<h3>Other Great Economic Stats</h3>

Simultaneous to this good financial news for the country is the fact that its government “registered a fiscal surplus of 14 percent of GDP in its consolidated budget,” a substantial change from its figure in 2010 of 30 percent.  Further, the government has been  making investments in other (non-oil based) sectors which are likewise starting to reap benefits with a 7.9 percent jump last year, more than double of the figure for the year before.

<h3>Need for Economic Freedom</h3>

While this of course is all great news for Azerbaijan, the country is still a long way from becoming a true global economic player.  Before that has even a hope of happening, the country  will be forced to engage in some major renovations and liberations of its economic structure.  Further the country’s securities need to be worked on which will take some efforts from its PashaBank vis-à-vis a portfolio diversification.  Because it plans on joining the overseas capital markets, there is an expected 5-y percent worth of profits from operations with securities this year.  Currently the bank’s investment portfolio stands at 31 percent of securities assets (bonds, etc.).  Experts have noted that the country needs to make it a priority to show its interest in “investing in sovereign bonds of foreign countries….particularly in Russia, Ukraine and Central Europe.”

Financial things are a-changing in Azerbaijan, that’s for sure.  But it’s going to take time.  There are a lot of economic factors that are beginning to work well in the country but its deeper political issues (i.e. the required infrastructure reform) is still a subject with which to contend.

Online Drug Companies Abusing Tsunami Disaster?


Obama Causing Panic?


There’s always someone who tries to make money from a disaster.  And this time it’s following Japan’s tsunami, with the threat that Americans might be in danger of the nuclear fallout.  This is likely due to the panic President Barack Obama and his top medical official raised which has led to Americans buying drugs for protection.  Although Obama himself was given the assurance that “any harmful radiation from Japan will have dissipated before it reaches Hawaii or the US mainland.”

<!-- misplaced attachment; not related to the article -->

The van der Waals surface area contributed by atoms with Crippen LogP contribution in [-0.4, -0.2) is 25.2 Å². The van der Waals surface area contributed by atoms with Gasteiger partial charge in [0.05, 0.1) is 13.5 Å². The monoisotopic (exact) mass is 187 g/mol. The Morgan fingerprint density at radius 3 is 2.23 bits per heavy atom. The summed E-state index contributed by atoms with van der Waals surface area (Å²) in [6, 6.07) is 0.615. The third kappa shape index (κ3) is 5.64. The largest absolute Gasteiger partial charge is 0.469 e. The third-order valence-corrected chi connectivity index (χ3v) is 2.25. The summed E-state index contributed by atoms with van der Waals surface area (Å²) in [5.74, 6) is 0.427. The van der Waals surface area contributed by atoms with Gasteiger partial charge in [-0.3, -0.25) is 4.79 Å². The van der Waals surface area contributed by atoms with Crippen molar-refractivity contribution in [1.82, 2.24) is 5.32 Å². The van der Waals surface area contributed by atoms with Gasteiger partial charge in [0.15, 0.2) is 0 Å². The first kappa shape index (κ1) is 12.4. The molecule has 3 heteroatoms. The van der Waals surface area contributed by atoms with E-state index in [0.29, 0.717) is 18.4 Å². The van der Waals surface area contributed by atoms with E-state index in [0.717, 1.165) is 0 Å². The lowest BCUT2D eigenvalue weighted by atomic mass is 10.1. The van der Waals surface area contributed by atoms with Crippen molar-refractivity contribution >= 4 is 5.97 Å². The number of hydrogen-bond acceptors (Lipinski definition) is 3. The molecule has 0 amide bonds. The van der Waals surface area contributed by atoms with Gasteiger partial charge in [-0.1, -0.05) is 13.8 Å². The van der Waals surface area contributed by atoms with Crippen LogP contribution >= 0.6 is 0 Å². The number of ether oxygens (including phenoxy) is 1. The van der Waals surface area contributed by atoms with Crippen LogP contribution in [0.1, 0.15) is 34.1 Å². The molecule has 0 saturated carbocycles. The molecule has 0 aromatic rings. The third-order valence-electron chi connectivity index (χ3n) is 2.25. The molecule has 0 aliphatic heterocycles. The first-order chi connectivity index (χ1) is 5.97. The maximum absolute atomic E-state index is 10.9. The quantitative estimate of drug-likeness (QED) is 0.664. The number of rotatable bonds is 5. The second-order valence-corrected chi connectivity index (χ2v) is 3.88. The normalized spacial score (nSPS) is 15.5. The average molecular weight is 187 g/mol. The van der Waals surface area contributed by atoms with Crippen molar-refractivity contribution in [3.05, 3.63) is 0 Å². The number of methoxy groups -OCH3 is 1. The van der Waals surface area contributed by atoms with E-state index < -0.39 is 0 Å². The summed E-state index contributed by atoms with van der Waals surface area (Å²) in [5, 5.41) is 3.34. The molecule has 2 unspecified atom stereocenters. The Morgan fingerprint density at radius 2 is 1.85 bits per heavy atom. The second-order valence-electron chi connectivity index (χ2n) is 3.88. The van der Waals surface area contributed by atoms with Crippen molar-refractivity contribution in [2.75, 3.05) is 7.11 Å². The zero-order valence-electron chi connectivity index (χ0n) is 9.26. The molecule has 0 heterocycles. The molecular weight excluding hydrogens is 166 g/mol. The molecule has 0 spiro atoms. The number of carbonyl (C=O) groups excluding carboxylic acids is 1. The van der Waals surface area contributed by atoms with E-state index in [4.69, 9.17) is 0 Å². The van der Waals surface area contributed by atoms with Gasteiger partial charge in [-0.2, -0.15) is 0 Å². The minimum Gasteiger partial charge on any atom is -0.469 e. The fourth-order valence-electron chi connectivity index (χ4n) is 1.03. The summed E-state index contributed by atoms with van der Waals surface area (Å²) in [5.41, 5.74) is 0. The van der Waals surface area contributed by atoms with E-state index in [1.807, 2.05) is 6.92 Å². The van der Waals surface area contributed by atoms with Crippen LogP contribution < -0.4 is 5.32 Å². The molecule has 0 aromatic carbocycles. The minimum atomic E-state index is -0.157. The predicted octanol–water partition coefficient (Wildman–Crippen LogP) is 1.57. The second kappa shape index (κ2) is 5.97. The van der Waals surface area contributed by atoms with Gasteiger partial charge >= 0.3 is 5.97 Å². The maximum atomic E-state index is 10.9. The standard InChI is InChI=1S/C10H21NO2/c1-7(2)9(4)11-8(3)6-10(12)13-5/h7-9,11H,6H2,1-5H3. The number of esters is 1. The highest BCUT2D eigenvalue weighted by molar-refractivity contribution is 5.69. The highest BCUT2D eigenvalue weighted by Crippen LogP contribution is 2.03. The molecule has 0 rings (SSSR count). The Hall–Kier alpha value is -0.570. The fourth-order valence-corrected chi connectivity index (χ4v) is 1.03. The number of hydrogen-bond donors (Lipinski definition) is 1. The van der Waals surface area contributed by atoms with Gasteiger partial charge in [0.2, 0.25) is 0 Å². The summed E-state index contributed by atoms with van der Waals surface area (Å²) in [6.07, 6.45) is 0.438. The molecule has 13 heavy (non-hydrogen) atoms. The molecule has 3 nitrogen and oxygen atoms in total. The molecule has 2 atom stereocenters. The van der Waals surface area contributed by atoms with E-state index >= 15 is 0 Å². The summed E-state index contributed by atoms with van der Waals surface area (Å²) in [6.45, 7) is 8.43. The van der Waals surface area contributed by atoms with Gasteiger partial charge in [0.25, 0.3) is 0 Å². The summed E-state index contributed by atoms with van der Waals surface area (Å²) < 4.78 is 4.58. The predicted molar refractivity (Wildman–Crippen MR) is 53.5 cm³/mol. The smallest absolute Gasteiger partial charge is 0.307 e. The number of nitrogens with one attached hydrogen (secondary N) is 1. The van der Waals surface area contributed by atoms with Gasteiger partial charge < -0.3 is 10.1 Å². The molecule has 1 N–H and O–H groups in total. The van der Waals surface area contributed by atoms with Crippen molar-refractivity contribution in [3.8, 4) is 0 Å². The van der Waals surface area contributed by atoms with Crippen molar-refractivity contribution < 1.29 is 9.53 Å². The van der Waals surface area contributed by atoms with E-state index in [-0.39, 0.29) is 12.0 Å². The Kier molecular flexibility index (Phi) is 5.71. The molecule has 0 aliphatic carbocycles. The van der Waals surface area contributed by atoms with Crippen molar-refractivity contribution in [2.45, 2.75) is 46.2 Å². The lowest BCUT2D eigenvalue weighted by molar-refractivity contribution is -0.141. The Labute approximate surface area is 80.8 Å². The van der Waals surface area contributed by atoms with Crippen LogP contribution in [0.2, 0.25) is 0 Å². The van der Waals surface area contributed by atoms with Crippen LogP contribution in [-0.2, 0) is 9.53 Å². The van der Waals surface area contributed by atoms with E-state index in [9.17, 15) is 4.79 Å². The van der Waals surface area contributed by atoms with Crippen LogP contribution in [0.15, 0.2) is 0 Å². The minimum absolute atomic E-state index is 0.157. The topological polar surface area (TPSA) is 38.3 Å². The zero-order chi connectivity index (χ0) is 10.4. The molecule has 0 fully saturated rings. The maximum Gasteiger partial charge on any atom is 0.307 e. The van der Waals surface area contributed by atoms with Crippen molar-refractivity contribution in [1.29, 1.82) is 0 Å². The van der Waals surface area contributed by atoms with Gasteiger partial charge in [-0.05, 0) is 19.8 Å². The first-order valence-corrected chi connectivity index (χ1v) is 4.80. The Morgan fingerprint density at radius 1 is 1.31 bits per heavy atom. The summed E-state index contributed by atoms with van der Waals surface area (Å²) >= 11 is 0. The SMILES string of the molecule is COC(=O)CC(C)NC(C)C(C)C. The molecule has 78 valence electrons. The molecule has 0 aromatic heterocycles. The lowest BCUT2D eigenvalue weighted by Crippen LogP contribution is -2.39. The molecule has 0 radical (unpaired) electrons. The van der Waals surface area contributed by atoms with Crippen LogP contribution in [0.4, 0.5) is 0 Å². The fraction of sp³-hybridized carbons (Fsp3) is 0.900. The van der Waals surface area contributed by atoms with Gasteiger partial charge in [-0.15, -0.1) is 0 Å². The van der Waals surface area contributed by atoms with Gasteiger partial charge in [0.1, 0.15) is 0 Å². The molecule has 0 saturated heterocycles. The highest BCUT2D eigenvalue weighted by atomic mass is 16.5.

So why the panic?  Because everyone likes to be prepared and according to US Surgeon General Regina Benjamin, it is a good idea to buy radiation antidotes “as a precaution,” such as potassium iodine pills which is often able to protect the thyroid gland against cancer and radiation, reducing the amount of iodine the body can absorb.


Drug Suppliers Reap Benefits


So now drug companies are getting wise to how they can make some extra money. Although it seems a bit like black money.  Indeed one drug supplier in America sold 250,000 anti-radiation pills since last Friday, ordering more medicines to meet increasing demand.  Those who haven’t managed to buy them yet are spending extortionate amounts of money by purchasing them on line.  It seems everyone is suffering from Japan’s earthquake and tsunami, but drug companies are taking advantage of what happened.


Brits Try to Escape Too


Brits are now being warned to leave Tokyo and other areas in danger of radiation poisoning.  The country’s Foreign Office is even considering putting on extra planes to ensure all Brits trapped in the country are able to leave on free “rescue flights.”


Asia, America, the whole world, has been affected by Japan’s tsunami.  The question remains, what is one’s host country doing to help, first their own citizens, and second, those working on a recovery plan in Japan?  As the situation changes daily, only time will tell which governments and administrations will really pull their fingers out.  Let’s just hope that in the meantime, entrepreneurs work for the good of the people, rather than trying to exploit them.
 

Price of Tsunami in Japan With a Potentially Crumbling California


<h3>Tsunami is Costly Vis-à-vis Dollars and Death</h3>
As Japan still faces a disaster that seems to keep continuing, the financial impact is slowly being assessed.  It is thought that the country will be facing tens of millions of dollars worth of damage as well as continuing fatalities, the latest being when 25 year old Dustin Weber was swept away and has not been found, as he turned his back to the surging sea.
<h3>How is California Coping?</h3>